Plan of distraction
Romney comments won’t have any lasting effect
Published: Tuesday, September 18, 2012
Updated: Monday, November 5, 2012 19:11
Romney’s “shoot first and aim later” strategy has been perfected in the last few days with a series of “not elegantly stated” comments and bad headlines.
His latest masterpiece came from a leaked video of the nominee at a private donor dinner earlier this year, quoted as saying the 47 percent of people guaranteed to vote for President Obama are people who are“dependent upon government, who believe that they are victims [and] who believe the government has a responsibility to care for them.”
Despite insistence from the media the race is over, this is not the end of Romney’s campaign.
It’s not something Romney hasn’t done before: an off-the-record remark that seemingly alienates part of the country. At this point it’s starting to become routine. So the surprise is more surprising than the comments themselves. Romney has made his stance on the class system and the economy quite clear in the past, claiming he wouldn’t cut taxes on the rich and remarking that he’s not concerned with the very poor (which makes sense considering the “very poor” are part of that 47 percent).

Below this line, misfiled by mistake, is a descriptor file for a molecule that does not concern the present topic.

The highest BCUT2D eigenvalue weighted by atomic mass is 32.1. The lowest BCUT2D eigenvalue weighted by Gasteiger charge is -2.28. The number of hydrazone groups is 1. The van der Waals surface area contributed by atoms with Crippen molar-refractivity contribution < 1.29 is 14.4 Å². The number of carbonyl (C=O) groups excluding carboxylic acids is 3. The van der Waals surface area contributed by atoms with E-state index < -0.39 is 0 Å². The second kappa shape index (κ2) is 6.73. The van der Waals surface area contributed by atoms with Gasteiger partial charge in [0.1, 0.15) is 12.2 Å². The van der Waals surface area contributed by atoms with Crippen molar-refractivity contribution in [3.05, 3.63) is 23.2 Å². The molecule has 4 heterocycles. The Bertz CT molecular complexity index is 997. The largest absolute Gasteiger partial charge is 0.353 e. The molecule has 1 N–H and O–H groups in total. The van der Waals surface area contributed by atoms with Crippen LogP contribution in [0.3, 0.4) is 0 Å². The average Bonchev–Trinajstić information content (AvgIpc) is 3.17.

For that to be the remark to ruin Romney’s run, it would have to be powerful enough to turn all his supporters against him. What Romney attempted to say was the people who don’t pay taxes aren’t going to be interested in his plan to make tax cuts, a view most Conservatives share.
The people left attacking his comments are those on the left, who are already not going to vote for Romney and the “leaners,” who, according to Rasmussen Reports, are tied between the two candidates at 48 percent.
If the focus of this year’s campaign season is going to continuously be gaffes and off-the-cuff remarks, it’s safe to say Romney should probably throw in the towel.
Even Obama had his own series of slip-ups in 2008. Who could forget such gems as his “57 states” comment or that small towns cling to their guns and religion, another “decision maker” of a comment?
“90 percet of ‘game-changing’ gaffes are less important in retrospect than they seem in the moment,” according to New York Times blogger Nate Silver. If that’s the case, then this is just another distraction in an election year that’s running on the country’s short attention span and short-term memory.
Look forward to the next few weeks of Romney continuously backing and campaigning off the comments. And if you’re looking for a real distraction, don’t ask him how he feels about “dependence upon government”; ask him what he intends to doabout it.